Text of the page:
Sheena Iyengar is the psychologist responsible for the famous jam experiment. You may have heard about it: At a luxury food store in Menlo Park, researchers set up a table offering samples of jam. Sometimes, there were six different flavors to choose from. At other times, there were 24. (In both cases, popular flavors like strawberry were left out.) Shoppers were more likely to stop by the table with more flavors. But after the taste test, those who chose from the smaller number were 10 times more likely to actually buy jam: 30 percent versus 3 percent. Having too many options, it seems, made it harder to settle on a single selection.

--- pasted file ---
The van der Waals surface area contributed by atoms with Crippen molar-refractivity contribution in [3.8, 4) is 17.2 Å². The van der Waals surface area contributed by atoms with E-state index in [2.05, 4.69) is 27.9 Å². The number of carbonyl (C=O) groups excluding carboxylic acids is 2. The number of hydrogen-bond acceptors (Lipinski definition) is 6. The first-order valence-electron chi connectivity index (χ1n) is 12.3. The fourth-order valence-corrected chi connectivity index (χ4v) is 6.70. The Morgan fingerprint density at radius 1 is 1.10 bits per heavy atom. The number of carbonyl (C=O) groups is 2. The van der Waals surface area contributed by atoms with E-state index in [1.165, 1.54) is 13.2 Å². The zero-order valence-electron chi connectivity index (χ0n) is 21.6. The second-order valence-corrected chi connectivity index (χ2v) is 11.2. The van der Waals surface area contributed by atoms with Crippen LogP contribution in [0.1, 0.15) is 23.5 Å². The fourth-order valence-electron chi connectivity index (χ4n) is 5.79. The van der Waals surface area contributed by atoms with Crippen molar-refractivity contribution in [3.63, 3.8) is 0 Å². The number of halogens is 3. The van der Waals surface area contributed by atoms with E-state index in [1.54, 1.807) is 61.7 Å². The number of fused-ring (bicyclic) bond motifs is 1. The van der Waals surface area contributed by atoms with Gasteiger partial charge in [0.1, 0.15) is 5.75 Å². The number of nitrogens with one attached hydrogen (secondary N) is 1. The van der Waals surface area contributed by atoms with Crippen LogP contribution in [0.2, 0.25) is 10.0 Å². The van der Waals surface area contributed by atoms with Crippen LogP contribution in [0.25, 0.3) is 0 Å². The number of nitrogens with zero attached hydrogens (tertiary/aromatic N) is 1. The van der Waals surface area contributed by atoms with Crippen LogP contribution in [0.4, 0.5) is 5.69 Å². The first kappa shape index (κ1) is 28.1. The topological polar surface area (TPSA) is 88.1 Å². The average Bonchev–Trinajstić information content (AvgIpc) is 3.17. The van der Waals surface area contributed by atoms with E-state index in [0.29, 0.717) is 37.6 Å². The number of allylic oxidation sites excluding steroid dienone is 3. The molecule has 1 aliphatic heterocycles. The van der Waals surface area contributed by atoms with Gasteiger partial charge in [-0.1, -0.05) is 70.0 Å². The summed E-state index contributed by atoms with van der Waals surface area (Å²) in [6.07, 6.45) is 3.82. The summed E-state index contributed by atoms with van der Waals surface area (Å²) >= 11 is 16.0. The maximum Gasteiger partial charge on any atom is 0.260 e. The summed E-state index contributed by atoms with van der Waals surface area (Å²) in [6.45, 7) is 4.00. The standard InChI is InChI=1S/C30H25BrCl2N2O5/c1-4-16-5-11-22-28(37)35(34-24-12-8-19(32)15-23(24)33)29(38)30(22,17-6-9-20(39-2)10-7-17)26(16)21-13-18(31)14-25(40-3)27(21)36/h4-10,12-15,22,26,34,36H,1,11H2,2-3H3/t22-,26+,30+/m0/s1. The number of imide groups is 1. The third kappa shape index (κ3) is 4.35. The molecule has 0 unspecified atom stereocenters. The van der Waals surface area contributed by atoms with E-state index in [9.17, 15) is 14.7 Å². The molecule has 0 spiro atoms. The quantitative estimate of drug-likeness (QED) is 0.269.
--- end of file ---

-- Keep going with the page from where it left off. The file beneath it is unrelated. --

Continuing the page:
Wherever she goes, people tell Iyengar about her own experiment. The head of Fidelity Research explained it to her, as did a McKinsey & Company executive and a random woman sitting next to her on a plane. A colleague told her he had heard Rush Limbaugh denounce it on the radio. That rant was probably a reaction to Barry Schwartz, the author of "The Paradox of Choice" (2004), who often cites the jam study in antimarket polemics lamenting the abundance of consumer choice. In Schwartz's ideal world, stores wouldn't offer such ridiculous, brain- taxing plenitude. Who needs two dozen types of jam?
That's the opening to my review of Iyengar's The Art of Choosing in today's NYT Book Review. Read the rest here. My fullest treatment of the questions of choice appeared in this Reason article, which anticipated many points made in Iyengar's book. See more of my work on the "variety revolution" here.